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Brian Jacques's superb Redwall series truly captures the finest in storytelling tradition and combines it with the ultimate in upbeat, catch-your-breath adventure. Mossflower tells the story of Martin the Warrior, who finds himself trespassing on the land of Verdagua, King of a Thousand Eyes, as he lies sick and near dying. With his last strength, Verdagua is struggling to make a decision on who should replace him as ruler of Mossflower Country. As Martin and his newfound friend and fellow prisoner Gonff become embroiled in the battle against Verdagua's ruthless daughter, Tsarmina, a bloody fight between good and evil ensues.
Stunning landscapes, brilliant characterization, masterly plots, and a wicked sense of humor unite in this epic tale of derring-do and the triumph of good over evil, making it one of the most addictive and memorable books that anyone is ever likely to read. --Susan Harrison --This text refers to an alternate Paperback edition.
Right from the start of this rousingly old-fashioned prequel to Redwall , readers will submerge themselves in the culture of the woodlanders and their council, the Corim, against the wicked Kotir. Kotir is the name of the group holed up at the castle, led by Tsarmina, a wildcat who poisons her father and imprisons her good brother Gingivere so that she may rule in her own way. Into the woodlanders' midst comes Martin the Warrior, who becomes fast friends with Gonff the mousethief and others; they soon set off to find the only warrior who can lead them to victory. More important than the outcome of the story, where good triumphs over evil, are the characters: baby hedgehogs Ferdy and Coggs, doing their valiant best to become warriors; the kindly Gingivere, who finds his heart's joy as a farmer; Lady Amber, the squirrel Chief and her band of archers; Chibb, the robin who will spy for anyone as long as he is paid in candied chestnuts. Martin's heroics pale in comparison to the acts of his fellow-fighters, so colorful are their escapades. While Redwall fans will enjoy this, no prior knowledge of that book is necessary. Illustrations not seen by PW. Ages 10-up.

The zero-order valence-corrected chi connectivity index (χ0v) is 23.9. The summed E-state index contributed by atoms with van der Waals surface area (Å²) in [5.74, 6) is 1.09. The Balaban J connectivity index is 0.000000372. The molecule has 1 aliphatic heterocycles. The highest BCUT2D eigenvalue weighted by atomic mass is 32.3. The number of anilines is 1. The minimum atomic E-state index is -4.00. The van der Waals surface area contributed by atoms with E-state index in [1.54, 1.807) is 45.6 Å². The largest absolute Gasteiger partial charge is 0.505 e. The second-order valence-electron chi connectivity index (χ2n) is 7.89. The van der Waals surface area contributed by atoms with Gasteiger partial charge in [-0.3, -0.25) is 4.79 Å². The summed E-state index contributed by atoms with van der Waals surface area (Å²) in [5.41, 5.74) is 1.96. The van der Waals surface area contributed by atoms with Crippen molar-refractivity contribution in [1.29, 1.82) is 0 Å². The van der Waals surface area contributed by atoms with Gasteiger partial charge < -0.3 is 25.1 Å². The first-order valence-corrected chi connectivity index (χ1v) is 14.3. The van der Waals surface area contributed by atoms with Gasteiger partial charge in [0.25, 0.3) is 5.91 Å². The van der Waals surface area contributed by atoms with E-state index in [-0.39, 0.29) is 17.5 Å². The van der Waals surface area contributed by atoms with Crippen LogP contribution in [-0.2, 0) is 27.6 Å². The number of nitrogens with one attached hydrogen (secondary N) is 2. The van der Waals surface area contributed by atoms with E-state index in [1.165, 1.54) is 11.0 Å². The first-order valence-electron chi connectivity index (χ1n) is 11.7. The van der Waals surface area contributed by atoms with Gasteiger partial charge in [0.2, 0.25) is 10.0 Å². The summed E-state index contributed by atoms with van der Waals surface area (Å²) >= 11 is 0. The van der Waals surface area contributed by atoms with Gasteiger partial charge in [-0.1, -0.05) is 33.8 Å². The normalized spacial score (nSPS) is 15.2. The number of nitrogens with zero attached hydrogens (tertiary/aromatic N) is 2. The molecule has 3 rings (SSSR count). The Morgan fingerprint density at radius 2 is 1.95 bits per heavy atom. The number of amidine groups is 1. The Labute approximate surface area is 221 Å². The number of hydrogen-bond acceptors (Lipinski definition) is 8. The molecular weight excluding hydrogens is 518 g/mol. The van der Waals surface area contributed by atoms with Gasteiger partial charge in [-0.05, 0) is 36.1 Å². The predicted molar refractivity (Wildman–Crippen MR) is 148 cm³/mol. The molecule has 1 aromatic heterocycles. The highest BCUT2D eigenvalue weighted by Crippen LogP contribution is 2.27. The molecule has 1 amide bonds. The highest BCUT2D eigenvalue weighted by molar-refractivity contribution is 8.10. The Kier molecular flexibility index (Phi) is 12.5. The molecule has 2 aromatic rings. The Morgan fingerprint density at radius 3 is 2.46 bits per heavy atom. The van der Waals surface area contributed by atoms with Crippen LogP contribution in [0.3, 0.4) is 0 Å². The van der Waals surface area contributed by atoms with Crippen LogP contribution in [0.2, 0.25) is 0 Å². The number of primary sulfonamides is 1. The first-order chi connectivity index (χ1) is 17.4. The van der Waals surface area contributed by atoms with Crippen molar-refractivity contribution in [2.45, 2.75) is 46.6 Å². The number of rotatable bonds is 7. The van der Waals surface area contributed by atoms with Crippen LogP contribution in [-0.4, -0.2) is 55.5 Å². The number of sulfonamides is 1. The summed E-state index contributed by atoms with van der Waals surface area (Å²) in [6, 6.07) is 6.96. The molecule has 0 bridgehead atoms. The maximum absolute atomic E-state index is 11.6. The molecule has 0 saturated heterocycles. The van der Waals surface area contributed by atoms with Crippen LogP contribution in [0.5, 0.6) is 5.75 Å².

Copyright 1988 Reed Business Information, Inc. --This text refers to an out of print or unavailable edition of this title.
My son read this as required for the 7th grade. The book is difficult to read. As my father would say, "this better hurry up! Read morePublished 6 days ago by Ruchele McCoy
The content may be fine but the format is poor. This is a mini book, which makes no sense given the cost of the book.Published 7 days ago by Emma Beth
Loved the story. Easy read and will be sharing it with my children when they get older.Published 27 days ago by KiTsunami
My son reads these, I can't say they held his attention the way another blockbuster book in six(seven?) volumes did... but good all the same.Published 1 month ago by roberta yates
Giving this a one-star review because of publisher insanity. Clearly an electronic edition exists (and it is easily found on illegal torrent sites) but they refuse to give me a... Read morePublished 4 months ago by Charles H. Seraphine
I really enjoyed the four examples of the series that I bought. But I fear my acid test for leisure reading is, Does it instill a hunger to re-read? Read morePublished 4 months ago by emveejay
My 12 year old can't put it down. He's deep in the series and really likes the story. Recommended for the adventurous sci-fi youth or young at heart.Published 4 months ago by Grizzrob